My goal is to have no repeats in my final year. Ever since that ‘Getting to Grips’ session, Catherine has been my support tutor every week. She is the reason why I am still in college. I have failed over and over and over again but that is why I will succeed.

One of the best things about the Learning and Teaching team is their hunger for every student to fulfil their potential. They are honestly some of the best people I have ever met in my life. Catherine believed in me when literally no one else did, not even my family. She has supported me through all the good and bad times and is hands down my biggest inspiration!

What was the turning point which encouraged you to embrace your dyslexia?

Again, Catherine is the reason why I now embrace my dyslexia. For a long time, I had a negative mindset. I was fed up of constantly feeling like a failure and my family always comparing me to my older sister who has two degrees and would have no problem studying for 10 hours while I struggle to sit still for 30 minutes. I was tired of never getting anything easy. It was only in 3rd year that I began to embrace my dyslexia.

During our weekly meetings, Catherine helped me to see the other side of the coin. I couldn’t run away from my dyslexia so why not use it to my advantage. Having dyslexia is a gift. I can see things a little differently to everyone else which is useful for team projects, I might be able to add something someone else might not have thought about.

Did you know that 40% of all self-made billionaires are dyslexic? Stephen Spielberg, Whoopi Goldberg, Muhammad Ali, Richard Branson and Kiera Knightly are all dyslexic and hugely successful in their area. I began to research more about dyslexia and in doing so began to understand myself better. I came to realise that I can and I will succeed in life with dyslexia.

How has the challenges you faced driven you to succeed?

I have already experienced so many failures in my life that failure won’t scare me anymore. I have had to work twice, maybe three times as hard as anyone else just to stay above water. This has instilled a strong work ethic and a never give up attitude inside me. As part of 3rd year, we were required to complete a six-month work placement as part of our course. I had four interviews and heard nothing back. Again, I was frustrated that all the employers could see was my grades at the bottom of my CV and nothing about the type of person I am.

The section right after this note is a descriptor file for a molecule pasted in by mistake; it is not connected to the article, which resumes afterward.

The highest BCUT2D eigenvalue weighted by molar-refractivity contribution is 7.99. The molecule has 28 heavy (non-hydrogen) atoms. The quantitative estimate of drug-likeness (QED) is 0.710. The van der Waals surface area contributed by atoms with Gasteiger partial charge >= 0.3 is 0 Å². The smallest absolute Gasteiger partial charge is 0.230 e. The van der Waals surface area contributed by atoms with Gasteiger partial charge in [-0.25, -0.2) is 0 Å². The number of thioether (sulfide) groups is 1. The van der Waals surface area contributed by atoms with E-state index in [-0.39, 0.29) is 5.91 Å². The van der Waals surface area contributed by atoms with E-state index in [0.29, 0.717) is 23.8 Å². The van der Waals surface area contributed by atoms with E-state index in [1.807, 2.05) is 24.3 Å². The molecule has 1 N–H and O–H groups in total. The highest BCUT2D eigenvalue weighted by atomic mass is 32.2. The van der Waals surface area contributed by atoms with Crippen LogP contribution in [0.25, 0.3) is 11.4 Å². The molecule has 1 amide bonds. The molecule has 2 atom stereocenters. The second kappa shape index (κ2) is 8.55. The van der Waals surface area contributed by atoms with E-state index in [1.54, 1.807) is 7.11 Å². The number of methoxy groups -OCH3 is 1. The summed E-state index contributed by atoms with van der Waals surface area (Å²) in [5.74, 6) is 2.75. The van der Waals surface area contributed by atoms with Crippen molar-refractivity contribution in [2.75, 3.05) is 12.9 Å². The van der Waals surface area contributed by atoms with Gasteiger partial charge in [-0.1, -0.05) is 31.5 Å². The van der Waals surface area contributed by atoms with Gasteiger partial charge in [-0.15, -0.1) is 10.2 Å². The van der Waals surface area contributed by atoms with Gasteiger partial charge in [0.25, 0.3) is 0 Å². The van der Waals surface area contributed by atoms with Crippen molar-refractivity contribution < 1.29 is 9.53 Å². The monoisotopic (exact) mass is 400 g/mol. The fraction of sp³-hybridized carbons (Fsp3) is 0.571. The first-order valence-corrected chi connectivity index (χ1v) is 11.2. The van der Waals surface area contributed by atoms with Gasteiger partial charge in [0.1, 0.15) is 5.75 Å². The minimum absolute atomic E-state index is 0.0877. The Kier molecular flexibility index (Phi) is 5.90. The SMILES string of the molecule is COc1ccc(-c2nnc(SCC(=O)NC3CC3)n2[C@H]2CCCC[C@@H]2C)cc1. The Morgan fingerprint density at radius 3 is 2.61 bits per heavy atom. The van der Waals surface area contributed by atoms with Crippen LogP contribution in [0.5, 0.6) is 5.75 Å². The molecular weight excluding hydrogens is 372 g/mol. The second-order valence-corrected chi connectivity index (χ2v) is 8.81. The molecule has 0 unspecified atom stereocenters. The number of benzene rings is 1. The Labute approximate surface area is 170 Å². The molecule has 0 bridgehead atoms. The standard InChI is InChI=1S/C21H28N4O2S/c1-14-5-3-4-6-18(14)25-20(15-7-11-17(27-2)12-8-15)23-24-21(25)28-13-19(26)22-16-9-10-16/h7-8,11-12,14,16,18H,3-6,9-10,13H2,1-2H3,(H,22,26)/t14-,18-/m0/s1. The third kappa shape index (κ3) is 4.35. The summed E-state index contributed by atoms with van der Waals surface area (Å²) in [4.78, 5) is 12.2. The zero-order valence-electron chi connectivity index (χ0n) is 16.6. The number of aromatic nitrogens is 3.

During one of my meetings with Catherine, I received a phone call from Deloitte inviting me to an interview. In the interview, they asked me why my grades were below average and I explained that I have always struggled with exams but I was working hard at trying to improve on them. For the entire interview I talked about my dyslexia. I told them that I can think outside the box and can see things a little differently to other people. Finally, I told them that if they gave me a chance, I would be the best intern they have ever seen. The next day I received the job offer.

For six months I worked extremely hard during my placement with Deloitte and went above and beyond to help the team no matter how big or small the task was. At the end of my employment review, I received the highest grade an employee can get: Grade 1. I also received a job offer to return once I complete my degree. I have always known I was good enough and thankfully someone in Deloitte took a chance to allow me to show my skillset.

“There are no limitations, unless you create them yourselves. Anything is possible. You are only limited by your own imagination” – Dolores Cannon.

What advice would you give to other dyslexic students who may be struggling with their studies?

It’s okay to fail. I have failed a thousand times and I am still here. If you are struggling with anything, ask for help sooner rather than later. Don’t make the same mistake I did and wait until your first year is over. The journey is difficult, there will be a lot of bumps along the way, but I can promise you that you will be better off. Rome wasn’t built in a day so try and accept that it might take you a little longer, but you will get to your destination. Embrace your dyslexia and embrace that you are different to other people.

Brian Daly is studying the BSc (Honours) in Computing at National College of Ireland. If you have any questions about the student support services available at NCI, email us at learningandteaching@ncirl.ie and our team will be delighted to help!

Topics: Student Services at NCI, Student Life, Advice, Learning and Teaching